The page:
There’s certainly a suffering from trying too hard, but that’s always better than not putting in enough effort

Managing to make a film feel real and genuine for a modern audience is often a difficult task. Hunter Killer flies through its story of the beginnings of a new cold war, flicking between control room politics and underwater submarine action. The swapping between on location filming, questionable green screen choices and set design rivalling school theatre productions all over the country, makes for a very rocky journey, though one that never feels totally as bad as the people in charge of the green screen should.

Joe Glass (Gerard Butler) is drafted in as a rookie submarine captain when questionable decisions from the Russian president begin to affect the rest of the world. Set into the water, the submarine is quickly attacked by a similar Russian vehicle, but perhaps, it is not the president setting out to attack the Americans, but someone else entirely.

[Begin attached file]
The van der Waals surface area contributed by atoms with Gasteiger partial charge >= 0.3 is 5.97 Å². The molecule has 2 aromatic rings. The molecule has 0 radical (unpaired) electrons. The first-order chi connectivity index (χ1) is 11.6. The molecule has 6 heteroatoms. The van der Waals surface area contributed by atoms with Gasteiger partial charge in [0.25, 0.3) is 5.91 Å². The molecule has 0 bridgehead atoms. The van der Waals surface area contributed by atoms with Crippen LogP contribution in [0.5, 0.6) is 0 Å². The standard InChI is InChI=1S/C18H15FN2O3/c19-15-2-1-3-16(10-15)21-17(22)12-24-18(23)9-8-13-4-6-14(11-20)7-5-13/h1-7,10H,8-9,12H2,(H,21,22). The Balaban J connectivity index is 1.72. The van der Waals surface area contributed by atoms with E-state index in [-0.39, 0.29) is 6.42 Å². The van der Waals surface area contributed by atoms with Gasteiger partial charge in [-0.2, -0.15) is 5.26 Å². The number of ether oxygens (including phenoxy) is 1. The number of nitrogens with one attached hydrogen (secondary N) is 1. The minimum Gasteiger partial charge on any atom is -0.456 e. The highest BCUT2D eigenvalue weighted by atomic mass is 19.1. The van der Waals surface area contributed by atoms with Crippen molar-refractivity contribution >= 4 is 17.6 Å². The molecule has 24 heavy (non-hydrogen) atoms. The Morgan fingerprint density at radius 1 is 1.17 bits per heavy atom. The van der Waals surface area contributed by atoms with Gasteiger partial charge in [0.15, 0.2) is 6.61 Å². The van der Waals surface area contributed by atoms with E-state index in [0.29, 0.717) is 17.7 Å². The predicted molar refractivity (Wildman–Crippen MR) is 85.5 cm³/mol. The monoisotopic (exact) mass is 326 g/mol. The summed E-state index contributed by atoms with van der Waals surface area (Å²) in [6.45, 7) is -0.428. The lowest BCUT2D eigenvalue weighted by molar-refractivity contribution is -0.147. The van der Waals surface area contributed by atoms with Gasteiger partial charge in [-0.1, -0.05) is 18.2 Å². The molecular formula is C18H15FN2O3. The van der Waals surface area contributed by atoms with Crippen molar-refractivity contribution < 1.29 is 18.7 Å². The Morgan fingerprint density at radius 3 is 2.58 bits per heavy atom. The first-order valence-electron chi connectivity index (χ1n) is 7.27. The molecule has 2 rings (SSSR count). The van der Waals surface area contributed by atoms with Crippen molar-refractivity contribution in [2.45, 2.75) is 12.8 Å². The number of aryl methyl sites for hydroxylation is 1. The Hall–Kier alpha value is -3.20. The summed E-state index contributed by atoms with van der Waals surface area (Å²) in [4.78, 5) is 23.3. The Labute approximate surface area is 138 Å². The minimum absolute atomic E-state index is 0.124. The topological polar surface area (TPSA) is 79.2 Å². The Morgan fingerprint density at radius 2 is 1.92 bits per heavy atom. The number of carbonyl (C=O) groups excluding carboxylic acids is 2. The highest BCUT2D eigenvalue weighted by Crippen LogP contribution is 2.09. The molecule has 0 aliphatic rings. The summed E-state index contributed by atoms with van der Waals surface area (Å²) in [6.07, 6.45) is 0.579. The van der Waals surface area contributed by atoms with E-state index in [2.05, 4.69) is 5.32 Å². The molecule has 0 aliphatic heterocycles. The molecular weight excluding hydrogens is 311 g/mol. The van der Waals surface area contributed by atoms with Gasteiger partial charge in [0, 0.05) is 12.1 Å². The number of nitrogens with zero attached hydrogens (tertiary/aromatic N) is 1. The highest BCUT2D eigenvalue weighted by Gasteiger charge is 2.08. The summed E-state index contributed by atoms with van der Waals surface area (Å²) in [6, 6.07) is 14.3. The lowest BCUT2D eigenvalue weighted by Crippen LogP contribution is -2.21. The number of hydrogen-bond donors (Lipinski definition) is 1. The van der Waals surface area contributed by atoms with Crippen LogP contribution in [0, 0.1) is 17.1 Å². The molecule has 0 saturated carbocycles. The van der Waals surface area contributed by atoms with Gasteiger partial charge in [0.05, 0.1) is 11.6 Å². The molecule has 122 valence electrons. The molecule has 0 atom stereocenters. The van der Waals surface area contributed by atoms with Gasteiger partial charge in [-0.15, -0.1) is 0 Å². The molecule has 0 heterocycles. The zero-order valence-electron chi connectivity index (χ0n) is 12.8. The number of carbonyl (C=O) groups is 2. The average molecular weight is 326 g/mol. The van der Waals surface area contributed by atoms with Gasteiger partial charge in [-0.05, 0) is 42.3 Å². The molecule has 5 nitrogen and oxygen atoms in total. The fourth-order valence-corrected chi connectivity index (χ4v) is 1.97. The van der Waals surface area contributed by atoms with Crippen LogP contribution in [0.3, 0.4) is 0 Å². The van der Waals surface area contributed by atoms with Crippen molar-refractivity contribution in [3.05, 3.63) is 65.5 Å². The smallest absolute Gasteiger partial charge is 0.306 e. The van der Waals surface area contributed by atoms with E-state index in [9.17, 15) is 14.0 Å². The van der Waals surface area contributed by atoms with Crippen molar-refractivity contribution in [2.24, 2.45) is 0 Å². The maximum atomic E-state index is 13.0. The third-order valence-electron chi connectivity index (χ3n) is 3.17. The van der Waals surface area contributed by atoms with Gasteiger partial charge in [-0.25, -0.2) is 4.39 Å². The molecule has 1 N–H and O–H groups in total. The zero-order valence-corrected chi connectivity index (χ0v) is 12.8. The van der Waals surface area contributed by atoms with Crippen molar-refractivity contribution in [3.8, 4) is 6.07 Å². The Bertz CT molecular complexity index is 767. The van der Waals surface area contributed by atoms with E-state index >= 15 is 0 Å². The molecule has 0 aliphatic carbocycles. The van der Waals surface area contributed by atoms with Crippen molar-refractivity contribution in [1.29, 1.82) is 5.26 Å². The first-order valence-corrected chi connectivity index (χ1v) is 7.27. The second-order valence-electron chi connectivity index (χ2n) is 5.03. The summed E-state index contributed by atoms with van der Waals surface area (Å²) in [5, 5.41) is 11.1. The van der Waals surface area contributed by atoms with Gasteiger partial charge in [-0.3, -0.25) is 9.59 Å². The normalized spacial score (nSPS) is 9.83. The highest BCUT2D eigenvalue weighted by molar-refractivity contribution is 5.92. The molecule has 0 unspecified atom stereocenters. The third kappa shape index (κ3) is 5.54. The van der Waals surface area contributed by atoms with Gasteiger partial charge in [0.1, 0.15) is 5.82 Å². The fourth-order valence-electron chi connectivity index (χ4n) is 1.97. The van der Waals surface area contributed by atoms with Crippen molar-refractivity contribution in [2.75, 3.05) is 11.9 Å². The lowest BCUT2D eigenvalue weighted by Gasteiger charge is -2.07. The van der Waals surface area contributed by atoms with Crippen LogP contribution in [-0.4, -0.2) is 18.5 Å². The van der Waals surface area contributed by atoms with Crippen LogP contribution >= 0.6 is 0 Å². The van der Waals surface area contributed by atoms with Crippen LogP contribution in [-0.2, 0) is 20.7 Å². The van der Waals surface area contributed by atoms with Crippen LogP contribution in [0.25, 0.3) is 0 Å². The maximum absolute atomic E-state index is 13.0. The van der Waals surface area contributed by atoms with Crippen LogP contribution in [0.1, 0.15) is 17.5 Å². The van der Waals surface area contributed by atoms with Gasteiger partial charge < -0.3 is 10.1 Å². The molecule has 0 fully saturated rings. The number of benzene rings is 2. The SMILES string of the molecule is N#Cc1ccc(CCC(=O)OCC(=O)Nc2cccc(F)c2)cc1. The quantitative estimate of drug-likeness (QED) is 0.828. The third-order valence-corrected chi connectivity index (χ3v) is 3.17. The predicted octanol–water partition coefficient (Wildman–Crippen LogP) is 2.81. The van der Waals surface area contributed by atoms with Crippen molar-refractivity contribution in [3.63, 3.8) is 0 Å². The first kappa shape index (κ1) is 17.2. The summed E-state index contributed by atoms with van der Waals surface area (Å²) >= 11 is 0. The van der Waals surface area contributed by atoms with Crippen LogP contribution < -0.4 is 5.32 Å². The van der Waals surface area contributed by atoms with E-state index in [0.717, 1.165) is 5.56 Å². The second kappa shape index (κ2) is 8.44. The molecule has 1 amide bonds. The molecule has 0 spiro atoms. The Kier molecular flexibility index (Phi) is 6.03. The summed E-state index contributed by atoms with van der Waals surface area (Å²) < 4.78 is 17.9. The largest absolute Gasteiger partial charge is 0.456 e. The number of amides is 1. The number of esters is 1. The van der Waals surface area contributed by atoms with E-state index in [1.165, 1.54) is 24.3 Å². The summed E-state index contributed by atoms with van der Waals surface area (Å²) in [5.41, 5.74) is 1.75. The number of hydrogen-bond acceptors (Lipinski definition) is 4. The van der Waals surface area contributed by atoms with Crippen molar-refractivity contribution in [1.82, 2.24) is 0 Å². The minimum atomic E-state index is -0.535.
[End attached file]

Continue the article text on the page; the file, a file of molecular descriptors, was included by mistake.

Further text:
Hunter Killer 2

Hunter Killer would leave a far better impression if it stuck to one method of visualising its ideas. The switching is understandable, but the loss of quality certainly isn’t. The chopping between some of the poorest green screening there may ever have been, and cold hard political cinematography becomes particularly jarring, taking away from the story, which becomes the real strength very quickly.

There seems to be deep set historical basis, not necessarily in the story, but absolutely in the influences behind Hunter Killer. It is nicely paced and well adjusted to a modern audience, with a thirst for action and suspense. There’s certainly a suffering from trying too hard, but that’s always better than not putting in enough effort. There is clear intent to make this a film with a purpose.

The scenes in the submarine offer very little other than Gerard Butler (the less said about him the better, always) and set design with no life or power emanating from them. They feel fake, and that equally takes from the film like a shoddily set up green screen. Yet, the story is key, and its strengths in supporting its ideas and offering some genuine intrigue is more than most action films can manage in the modern day. It’s often a poor film and its hard to become enamoured with it, but there are certainly positives, and they drag it from the water particularly proudly.


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